Amazon has filed a patent for an autonomous airship that could drop packages by drone.
We’ve known for a while that Amazon was exploring ways to efficiently include drones in its delivery system, but an “airborne fulfillment” blimp sounds like a steampunk dream. The patent was submitted on April 5 and filed with the United States Patent Office on Dec. 22.
Its description covers a variety of possible floating fulfillment centers.
“The AFC (airborne fulfillment center) may be an airship that remains at a high altitude (e.g., 45,000 feet) and UAVs with ordered items may be deployed from the AFC to deliver ordered items to user designated delivery locations. As the UAVs descend, they can navigate horizontally toward a user specified delivery location using little to no power, other than to stabilize the UAV and/or guide the direction of descent. Shuttles (smaller airships) may be used to replenish the AFC with inventory, UAVs, supplies, fuel, etc.”
Those shuttles could also be used to allow people and materials to access the blimp. Flying warehouses could be used at large public events or crowded areas like sports arenas, deploying items or food as needed. At 45,000 feet, the airships will need to communicate with and obey the rules for public aircraft in commercial airspace. The FAA has its own regulations for airships.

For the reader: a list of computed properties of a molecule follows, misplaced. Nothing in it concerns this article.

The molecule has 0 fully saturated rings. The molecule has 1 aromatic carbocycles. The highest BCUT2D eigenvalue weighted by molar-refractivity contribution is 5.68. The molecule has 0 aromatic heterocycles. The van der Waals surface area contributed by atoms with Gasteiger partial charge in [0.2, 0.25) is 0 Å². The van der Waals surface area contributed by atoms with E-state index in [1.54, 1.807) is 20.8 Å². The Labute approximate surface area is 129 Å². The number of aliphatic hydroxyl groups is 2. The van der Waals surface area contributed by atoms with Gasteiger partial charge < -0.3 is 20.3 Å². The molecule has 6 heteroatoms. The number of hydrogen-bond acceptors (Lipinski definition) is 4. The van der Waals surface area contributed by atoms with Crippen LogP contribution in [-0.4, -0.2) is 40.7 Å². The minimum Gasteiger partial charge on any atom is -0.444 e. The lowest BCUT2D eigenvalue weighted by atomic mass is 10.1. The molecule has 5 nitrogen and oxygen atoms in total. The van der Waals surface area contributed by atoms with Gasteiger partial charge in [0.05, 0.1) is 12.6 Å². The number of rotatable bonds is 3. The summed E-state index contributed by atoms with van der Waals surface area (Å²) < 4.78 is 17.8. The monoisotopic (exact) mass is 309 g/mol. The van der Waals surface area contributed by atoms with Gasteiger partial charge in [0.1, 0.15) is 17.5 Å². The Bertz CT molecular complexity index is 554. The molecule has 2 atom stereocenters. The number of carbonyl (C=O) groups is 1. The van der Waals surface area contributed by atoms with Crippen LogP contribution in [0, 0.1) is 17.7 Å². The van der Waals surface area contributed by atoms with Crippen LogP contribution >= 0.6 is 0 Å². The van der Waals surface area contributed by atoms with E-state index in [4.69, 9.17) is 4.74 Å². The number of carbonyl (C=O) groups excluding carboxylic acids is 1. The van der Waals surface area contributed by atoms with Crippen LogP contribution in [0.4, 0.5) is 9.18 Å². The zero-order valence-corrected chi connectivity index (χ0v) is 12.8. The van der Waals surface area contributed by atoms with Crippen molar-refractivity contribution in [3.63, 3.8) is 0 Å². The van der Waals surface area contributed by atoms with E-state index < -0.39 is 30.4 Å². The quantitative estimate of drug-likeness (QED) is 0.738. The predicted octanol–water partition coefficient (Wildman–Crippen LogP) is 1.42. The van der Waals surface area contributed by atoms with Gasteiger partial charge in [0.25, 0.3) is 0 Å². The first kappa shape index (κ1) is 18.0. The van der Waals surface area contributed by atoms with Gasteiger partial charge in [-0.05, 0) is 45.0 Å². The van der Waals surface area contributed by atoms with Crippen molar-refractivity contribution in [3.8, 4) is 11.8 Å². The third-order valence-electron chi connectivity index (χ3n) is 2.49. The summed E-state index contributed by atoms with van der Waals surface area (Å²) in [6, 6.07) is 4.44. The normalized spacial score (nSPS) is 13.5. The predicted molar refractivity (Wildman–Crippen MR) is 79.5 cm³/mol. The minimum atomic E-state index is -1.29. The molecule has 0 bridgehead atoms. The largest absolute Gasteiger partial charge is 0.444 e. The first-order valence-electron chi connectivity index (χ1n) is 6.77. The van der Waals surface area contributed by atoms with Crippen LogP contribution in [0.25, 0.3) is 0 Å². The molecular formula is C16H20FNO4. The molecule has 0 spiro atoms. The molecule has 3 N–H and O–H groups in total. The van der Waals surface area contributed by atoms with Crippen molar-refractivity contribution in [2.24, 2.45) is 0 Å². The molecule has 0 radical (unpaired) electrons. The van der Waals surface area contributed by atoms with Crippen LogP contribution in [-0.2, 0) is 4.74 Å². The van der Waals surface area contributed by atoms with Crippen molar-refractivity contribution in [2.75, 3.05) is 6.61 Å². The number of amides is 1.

Amazon’s plan involves an inventor management system or several which will take deliveries, handle packages, and coordinate shuttles. A mesh network may also be used to allow the drones to share information about wind speed and routing information. The floating warehouses themselves may change location depending on demand or weather.
While this doesn’t mean that we should expect to see flying warehouses any time soon, it is an ambitious move for Amazon, and one that could change the way business owners think about end point delivery. Details of the patent can be found here.
Filed Under: Aerospace + defense